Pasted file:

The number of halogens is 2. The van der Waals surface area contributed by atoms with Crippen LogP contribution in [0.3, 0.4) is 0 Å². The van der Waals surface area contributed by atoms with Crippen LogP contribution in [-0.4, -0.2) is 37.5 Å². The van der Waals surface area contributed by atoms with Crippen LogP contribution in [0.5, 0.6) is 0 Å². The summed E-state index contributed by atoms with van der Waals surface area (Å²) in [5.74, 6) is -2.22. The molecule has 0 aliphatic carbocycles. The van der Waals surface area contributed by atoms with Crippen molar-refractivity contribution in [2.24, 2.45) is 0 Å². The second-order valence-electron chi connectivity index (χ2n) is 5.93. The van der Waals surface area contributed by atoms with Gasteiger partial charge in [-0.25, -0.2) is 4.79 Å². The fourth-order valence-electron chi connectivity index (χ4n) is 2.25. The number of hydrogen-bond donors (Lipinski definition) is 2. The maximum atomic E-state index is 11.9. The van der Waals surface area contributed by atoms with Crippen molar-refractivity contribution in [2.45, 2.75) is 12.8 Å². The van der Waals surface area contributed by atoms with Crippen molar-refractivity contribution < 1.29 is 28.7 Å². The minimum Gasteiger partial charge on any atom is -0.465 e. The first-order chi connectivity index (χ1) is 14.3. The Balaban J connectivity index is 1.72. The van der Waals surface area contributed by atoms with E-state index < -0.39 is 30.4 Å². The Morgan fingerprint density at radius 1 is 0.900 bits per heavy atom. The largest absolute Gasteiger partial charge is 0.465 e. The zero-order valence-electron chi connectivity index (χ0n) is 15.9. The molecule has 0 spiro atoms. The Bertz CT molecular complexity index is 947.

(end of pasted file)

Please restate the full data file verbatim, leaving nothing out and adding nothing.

The number of halogens is 2. The van der Waals surface area contributed by atoms with Crippen LogP contribution in [0.3, 0.4) is 0 Å². The van der Waals surface area contributed by atoms with Crippen LogP contribution in [-0.4, -0.2) is 37.5 Å². The van der Waals surface area contributed by atoms with Crippen LogP contribution in [0.5, 0.6) is 0 Å². The summed E-state index contributed by atoms with van der Waals surface area (Å²) in [5.74, 6) is -2.22. The molecule has 0 aliphatic carbocycles. The van der Waals surface area contributed by atoms with Crippen molar-refractivity contribution in [2.24, 2.45) is 0 Å². The second-order valence-electron chi connectivity index (χ2n) is 5.93. The van der Waals surface area contributed by atoms with Gasteiger partial charge in [-0.25, -0.2) is 4.79 Å². The fourth-order valence-electron chi connectivity index (χ4n) is 2.25. The number of hydrogen-bond donors (Lipinski definition) is 2. The maximum atomic E-state index is 11.9. The van der Waals surface area contributed by atoms with Crippen molar-refractivity contribution in [2.45, 2.75) is 12.8 Å². The van der Waals surface area contributed by atoms with Crippen molar-refractivity contribution < 1.29 is 28.7 Å². The minimum Gasteiger partial charge on any atom is -0.465 e. The first-order chi connectivity index (χ1) is 14.3. The Balaban J connectivity index is 1.72. The van der Waals surface area contributed by atoms with E-state index < -0.39 is 30.4 Å². The Morgan fingerprint density at radius 1 is 0.900 bits per heavy atom. The largest absolute Gasteiger partial charge is 0.465 e. The zero-order valence-electron chi connectivity index (χ0n) is 15.9. The molecule has 0 spiro atoms. The Bertz CT molecular complexity index is 947.